The results in Table 2 reveal that the standard CAPM *R*-squared statistic has an important value (more than 0.90) and the beta value close to 1 is significant, suggesting an influence of this index in the IPCS and a practically equal behavior. Following this, it is noted that the IPCS has no significant Jensen's alpha (a probability of 14.02%) and therefore, there's no extra return (over-performance) in this investment style against the broad market one.

With the beta value of almost 1 in Table 2, an interesting question comes across: we are assuming that the socially responsible investment (SRI) or the IPCS is preferable than the broad market one. But can we use either the broad market or the SRI investment indistinctly as investment style? i.e. Can we use SRI without a loss of performance against the IPCS? In order to answer this question, we used the ^{Huberman and Kandel (1987)} spanning test as in ^{Schröder (2007)}. Table 3 shows the results for this test where we show that we accept the null hypothesis H_{0}: *α* = 0, *β* = 1 i.e. the IPCS and the IPCcomp have similar mean-variance efficiency and there are no extra returns in the IPCS against the IPCcomp. By accepting the spanning test,^{17} the IPCcomp and the IPCS can be used indistinctly in Mexico i.e. we can use a SRI strategy without the loss of performance against the IPCcomp by the fact that the latter is a good proxy of the former.

Given the observed results, a natural question comes up: What are the drivers or factors that cause the statistical equality in the mean-variance efficiency in both indexes?

In order to give a first answer, we could have used the ^{Carhart (1997)} model as in ^{Bauer et al. (2005)}, or ^{Scholtens (2005)} but, unfortunately, there are no value or growth investment style indexes in Mexico, this being one of the most important drawbacks of the present paper. In order to solve this situation, we constructed a large, mid and small-cap multi-factor model for each of the IPCS and IPCcomp indexes.^{18} We excluded the IPC from the analysis because it is, by methodology of calculation, a large-cap (blue chip) stock index and the regression values were not significant only for the large cap factor. For this last purpose we used the least squares regression model in (4).

Tables 3 and 4 presents the regression values for the IPCS and IPCcomp, respectively and show that the three factors and the alpha are statistically significant, suggesting that, by the fact that the IPCcomp is a broad market index with large, mid and small stocks, this three investment styles have a strong influence in the performance of both indexes. These results prove that the IPCS and the IPCcomp do not present market cap (small, mid or large) investment concentration.

From these two tables it is important to note that the IPCS has more favorable influence from this factors by the slightly higher negative influence of the small cap factor (-0.516 vs. -0.465 of the IPCcomp). This last statement implies that when the broad market falls by the influence of negative external shocks, the IPCS is more stable than the IPCcomp because the small cap stocks (usually less liquid) have a higher offset effect.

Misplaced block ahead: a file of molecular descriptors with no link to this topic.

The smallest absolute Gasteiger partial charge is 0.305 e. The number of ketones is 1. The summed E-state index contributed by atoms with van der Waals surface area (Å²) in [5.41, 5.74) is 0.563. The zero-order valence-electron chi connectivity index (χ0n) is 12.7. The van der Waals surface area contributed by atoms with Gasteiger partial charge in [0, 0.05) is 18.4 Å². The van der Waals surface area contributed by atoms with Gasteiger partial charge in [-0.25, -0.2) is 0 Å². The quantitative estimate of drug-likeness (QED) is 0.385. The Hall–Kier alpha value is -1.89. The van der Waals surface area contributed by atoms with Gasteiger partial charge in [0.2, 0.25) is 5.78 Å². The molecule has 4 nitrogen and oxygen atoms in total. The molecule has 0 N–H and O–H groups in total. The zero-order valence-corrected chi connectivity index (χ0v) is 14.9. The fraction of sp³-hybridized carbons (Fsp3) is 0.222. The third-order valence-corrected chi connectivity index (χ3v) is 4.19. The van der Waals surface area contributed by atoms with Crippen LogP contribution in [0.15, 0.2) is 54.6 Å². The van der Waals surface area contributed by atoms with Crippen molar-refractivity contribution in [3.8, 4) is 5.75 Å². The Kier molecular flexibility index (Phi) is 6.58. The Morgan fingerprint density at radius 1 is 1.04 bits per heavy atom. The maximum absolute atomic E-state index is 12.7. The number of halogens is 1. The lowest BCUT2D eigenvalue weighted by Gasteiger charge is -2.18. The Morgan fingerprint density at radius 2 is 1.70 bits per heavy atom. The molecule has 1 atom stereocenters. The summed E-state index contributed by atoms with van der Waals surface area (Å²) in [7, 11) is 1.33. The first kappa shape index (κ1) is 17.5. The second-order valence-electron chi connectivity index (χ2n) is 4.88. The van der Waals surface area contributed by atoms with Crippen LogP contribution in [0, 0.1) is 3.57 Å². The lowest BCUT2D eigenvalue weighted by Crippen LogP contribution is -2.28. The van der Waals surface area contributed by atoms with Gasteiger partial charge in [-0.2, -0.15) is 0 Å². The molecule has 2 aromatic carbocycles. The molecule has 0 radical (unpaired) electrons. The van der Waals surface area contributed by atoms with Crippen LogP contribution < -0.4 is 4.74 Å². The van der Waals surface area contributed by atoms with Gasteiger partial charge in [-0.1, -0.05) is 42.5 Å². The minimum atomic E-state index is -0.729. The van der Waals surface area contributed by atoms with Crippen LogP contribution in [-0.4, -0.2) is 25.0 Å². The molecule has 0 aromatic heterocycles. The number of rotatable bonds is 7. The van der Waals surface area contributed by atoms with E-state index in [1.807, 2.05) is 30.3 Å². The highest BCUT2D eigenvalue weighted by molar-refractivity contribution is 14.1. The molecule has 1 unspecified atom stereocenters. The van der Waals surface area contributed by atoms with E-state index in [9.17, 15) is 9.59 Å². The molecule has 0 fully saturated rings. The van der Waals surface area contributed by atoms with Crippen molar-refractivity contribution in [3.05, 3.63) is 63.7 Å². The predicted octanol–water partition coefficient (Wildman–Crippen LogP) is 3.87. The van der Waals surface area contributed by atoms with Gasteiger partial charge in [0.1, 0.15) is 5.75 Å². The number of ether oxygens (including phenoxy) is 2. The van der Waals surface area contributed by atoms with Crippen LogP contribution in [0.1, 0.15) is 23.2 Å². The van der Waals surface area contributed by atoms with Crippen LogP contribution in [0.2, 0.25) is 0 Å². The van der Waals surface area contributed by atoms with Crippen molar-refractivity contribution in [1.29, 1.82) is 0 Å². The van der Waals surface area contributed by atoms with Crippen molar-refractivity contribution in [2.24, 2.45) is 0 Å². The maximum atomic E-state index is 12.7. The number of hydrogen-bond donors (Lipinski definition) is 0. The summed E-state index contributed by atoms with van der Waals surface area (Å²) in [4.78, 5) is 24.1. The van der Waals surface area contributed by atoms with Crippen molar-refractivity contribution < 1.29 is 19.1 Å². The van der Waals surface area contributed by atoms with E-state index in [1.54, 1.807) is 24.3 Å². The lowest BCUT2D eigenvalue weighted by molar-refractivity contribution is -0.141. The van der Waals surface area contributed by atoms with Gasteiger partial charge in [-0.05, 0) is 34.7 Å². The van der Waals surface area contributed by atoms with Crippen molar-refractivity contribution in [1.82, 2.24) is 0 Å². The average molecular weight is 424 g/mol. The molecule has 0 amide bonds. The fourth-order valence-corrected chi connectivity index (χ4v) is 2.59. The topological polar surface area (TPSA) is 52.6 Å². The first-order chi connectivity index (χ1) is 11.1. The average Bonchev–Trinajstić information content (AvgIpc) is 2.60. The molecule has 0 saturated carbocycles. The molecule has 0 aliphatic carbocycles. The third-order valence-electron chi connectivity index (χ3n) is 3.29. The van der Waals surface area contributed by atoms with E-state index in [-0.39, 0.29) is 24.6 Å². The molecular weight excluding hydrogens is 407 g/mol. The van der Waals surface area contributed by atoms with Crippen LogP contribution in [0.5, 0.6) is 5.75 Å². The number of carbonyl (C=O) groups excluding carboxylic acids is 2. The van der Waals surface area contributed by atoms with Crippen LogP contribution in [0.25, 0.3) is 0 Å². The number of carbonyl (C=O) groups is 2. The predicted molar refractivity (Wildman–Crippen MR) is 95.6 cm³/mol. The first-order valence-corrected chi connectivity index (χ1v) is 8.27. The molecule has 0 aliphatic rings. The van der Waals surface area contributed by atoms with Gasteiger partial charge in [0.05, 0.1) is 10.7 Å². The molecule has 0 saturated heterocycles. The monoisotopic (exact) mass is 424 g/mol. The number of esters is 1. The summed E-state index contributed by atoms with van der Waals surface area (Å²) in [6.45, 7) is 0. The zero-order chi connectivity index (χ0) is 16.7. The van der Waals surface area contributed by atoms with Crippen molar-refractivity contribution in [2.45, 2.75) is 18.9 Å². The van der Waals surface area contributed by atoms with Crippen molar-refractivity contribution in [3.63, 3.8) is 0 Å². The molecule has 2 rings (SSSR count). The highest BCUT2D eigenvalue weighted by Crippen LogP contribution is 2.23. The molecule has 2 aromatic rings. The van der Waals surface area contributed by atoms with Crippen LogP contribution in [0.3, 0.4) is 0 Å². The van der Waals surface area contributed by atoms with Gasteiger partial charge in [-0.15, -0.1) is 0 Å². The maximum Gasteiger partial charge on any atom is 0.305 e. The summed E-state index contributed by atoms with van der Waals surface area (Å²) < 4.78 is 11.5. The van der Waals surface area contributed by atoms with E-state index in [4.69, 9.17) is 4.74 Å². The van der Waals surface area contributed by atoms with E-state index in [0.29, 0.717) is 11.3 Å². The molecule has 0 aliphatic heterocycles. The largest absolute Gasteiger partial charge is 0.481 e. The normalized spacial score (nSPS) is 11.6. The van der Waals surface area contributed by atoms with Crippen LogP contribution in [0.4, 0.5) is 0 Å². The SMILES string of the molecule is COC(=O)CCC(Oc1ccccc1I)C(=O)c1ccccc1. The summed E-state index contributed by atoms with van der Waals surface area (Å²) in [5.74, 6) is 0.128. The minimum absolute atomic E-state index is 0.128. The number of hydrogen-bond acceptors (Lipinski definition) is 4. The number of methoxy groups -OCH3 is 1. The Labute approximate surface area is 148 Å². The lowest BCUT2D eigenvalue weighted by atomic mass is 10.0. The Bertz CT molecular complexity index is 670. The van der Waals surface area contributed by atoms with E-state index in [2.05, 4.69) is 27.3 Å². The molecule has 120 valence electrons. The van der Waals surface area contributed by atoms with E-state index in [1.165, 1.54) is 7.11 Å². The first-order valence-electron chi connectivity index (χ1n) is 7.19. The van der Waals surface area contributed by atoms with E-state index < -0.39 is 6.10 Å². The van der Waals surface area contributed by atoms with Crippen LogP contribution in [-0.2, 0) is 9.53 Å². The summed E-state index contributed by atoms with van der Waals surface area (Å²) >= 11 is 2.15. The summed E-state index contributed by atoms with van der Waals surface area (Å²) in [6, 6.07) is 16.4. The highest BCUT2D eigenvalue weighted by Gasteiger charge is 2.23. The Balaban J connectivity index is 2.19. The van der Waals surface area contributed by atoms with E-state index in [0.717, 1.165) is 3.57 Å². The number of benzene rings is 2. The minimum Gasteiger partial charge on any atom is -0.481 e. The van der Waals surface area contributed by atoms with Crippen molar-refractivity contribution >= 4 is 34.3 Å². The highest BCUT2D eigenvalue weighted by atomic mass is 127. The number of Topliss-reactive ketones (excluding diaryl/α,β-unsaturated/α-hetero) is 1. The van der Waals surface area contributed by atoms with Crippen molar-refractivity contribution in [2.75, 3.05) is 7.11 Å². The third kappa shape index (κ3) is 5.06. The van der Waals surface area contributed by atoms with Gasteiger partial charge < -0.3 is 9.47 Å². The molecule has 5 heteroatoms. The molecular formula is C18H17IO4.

Following this result and in order to answer the question "Will we see a higher performance of the SI investment in Mexico against the broad market one?" we run, as a fifth and final test, a daily five-year Monte Carlo simulation and we calculated a 90% non-parametric confidence interval of the IPCcomp performance.^{19} This is done in order to estimate the future performance of the three indices.

The Monte Carlo simulation procedure is as follows: first we used the historical mean *μ* and standard deviation *σ* values and then we assumed the conventional assumption that the prices at *t (S*
_{
t
}
*)* in the simulated indexes follow a Stochastic Geometric Brownian motion, departing from the starting price *(s*0 = Las observed price in the historic data) in the simulation:

In the last expression δ is the Gaussian inverse of a *U*(0, 1) random number (a proxy of the probability of occurrence).

In order to run this simulation we followed these steps suggested in ^{Dowd (2005)}:

1. We simulated a random return or percentage price variation at

*t + k*periods with the next expression^{20}:

2. We added 1 to each value: 1 +

*Δ*%*s*_{ t }*.*3. We calculated the cumulative product of the simulated index starting price (

*S*_{ 0 }) i.e. the price observed at December 31st, 2015.4. We ran steps 1-310,000 times and then we calculated the median and the 5% and 95% percentiles of the 10,000 simulated values of

*s*_{ t+k }*.*

The results of our simulation are displayed in Fig. 5 an show that the IPCS (the boldest gray line) has statistically equal but slightly (non-statistically significant) superior performance in an ex-post and ex-ante context, suggesting that even if its value lies within the upper and lower non-parametric limits (proving statistical equality), its simulated behavior is more preferable than the blue chip IPC or the IPCcomp indexes.

Up to this point we have performed six tests that lead to observe that the sustainable investment in Mexico is as mean-variance efficient as the broad market one. We resume our results next^{21}:

The performance of the IPCS is, ex post, marginally (but not statistically) higher than the IPC and the IPCcomp and the risk levels in the sustainable investment (IPCS) are practically the same than the broad market strategy if we use the IPCcomp as a proxy.

The results also suggest that there's no over-performance if we use the Sharpe ratio and the Jensen's alpha measures.